Wilkes University senior Abdul Almeky guides first-year students as they begin their Wilkes journey as the e-mentor student coordinator for student orientation.
The neuroscience and biology major explains that helping others is what he feels most compelled to do. “I saw the mentor role as that and being hands on,” Almeky adds.
In his role as the e-mentor student coordinator, Almeky will work with e-mentors as they prepare to guide incoming students. E-mentors are student leaders on campus who have excelled in the collegiate lifestyle both academically and through extracurricular activities. E-Mentors are assigned to first-year students based on the students’ majors. In the position, Almeky coordinates training sessions, contingency plans and build resources available at the University.
As he and other members of the orientation team prepare for the occasion, Almeky adds that the students’ experience is what he looks forward to most. “And once they leave, seeing that they had a great time with smiles on their faces– but that they’re excited to come to Wilkes,” he adds, “It’ll take a lot of work but that’s the result we want to see.”
Almeky has his own experience with positive mentorship at Wilkes. During his freshman year, Almeky met students John Scalese ’17 and Margaret Galatioto ’17 who became great supporters in his academic career. “They honestly affected me in a great way,” he explains. “They were always smiling and helpful—very open and that opened me to speaking with them on a basis that made me feel comfortable.”
His peer mentors weren’t the only reason he felt a connection to Wilkes. A Shavertown, Pa., native, he knew he wanted to be in a close-knit community. His sister, Somiah Almeky ’16, was also a Wilkes grad and a helpful role model in his college decision.
Once he was on campus, he had the opportunity to take classes with Deborah Tindell, professor of psychology, who helped him realize he wanted to study neuroscience. From there, he found himself in courses led by Edward Schicatano, professor of psychology, who has been a great influence. “They are really some of the greatest teachers I’ve had.”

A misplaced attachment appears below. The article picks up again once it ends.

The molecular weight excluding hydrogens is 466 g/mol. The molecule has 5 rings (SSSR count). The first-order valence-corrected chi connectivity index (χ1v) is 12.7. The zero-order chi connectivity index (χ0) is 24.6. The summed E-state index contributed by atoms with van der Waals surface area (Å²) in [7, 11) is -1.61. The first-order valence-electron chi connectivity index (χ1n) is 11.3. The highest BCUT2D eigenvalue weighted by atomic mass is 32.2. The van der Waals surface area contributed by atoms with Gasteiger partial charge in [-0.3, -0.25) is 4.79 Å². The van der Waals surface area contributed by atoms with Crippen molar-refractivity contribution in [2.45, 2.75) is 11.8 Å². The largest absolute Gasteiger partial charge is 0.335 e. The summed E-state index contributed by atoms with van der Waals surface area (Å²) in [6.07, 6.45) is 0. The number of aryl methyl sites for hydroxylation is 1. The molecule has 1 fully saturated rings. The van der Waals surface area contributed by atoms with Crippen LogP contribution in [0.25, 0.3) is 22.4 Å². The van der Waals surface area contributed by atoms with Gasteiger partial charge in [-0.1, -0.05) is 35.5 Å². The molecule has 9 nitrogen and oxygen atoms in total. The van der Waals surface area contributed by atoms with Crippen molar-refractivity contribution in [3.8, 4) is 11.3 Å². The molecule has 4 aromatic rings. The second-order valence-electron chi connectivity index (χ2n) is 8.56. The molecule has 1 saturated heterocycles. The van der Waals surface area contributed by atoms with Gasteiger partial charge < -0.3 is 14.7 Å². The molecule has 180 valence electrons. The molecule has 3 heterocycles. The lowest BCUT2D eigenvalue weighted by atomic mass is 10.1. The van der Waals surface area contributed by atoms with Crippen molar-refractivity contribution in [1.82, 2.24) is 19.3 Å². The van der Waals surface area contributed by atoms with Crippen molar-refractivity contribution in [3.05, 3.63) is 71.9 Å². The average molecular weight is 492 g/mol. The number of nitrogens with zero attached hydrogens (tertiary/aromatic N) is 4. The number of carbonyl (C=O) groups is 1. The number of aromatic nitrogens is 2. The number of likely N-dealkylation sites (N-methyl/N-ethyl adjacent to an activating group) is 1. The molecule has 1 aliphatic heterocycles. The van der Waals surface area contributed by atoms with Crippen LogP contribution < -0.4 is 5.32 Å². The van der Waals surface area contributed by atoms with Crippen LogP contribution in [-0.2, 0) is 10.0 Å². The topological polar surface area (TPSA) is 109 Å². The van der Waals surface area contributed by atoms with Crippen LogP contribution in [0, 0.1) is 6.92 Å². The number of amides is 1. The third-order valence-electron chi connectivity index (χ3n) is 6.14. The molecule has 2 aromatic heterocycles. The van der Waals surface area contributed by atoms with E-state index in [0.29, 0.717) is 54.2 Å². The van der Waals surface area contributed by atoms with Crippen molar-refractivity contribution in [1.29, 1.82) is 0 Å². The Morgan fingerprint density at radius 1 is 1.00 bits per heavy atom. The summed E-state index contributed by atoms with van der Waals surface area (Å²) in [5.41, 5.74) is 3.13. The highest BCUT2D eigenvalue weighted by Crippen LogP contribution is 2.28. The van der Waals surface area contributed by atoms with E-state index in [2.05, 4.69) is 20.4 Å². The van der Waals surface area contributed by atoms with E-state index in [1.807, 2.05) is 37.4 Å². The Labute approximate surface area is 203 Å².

Though being part of the orientation team is indeed a lot of work, Almeky is up to the task with the support of the Wilkes community. As a resident assistant, he is used to being a helping hand to students. Almeky also serves as the president of the Islamic Interest Society. During the semester, he is the International Engagement office’s work-study student. Almeky recently visited Panama with the group to work with Panamanian students and explain the programs offered at Wilkes.
That’s a lot to take on as well as completing course work but for Almeky, getting the chance to help others makes it worthwhile. “You never know when one good act or deed by you can change another person’s life,” he explains.
Looking ahead, Almeky plans to intern with the NeuroTraining and Research Center as he prepares for the Medical College Admission Test. With the goal to become a doctor, Almeky has his plan for the future.
“Everyone has their stories going through life,” he says, adding, “As long as you put in all your effort, that’s how your success is measured.”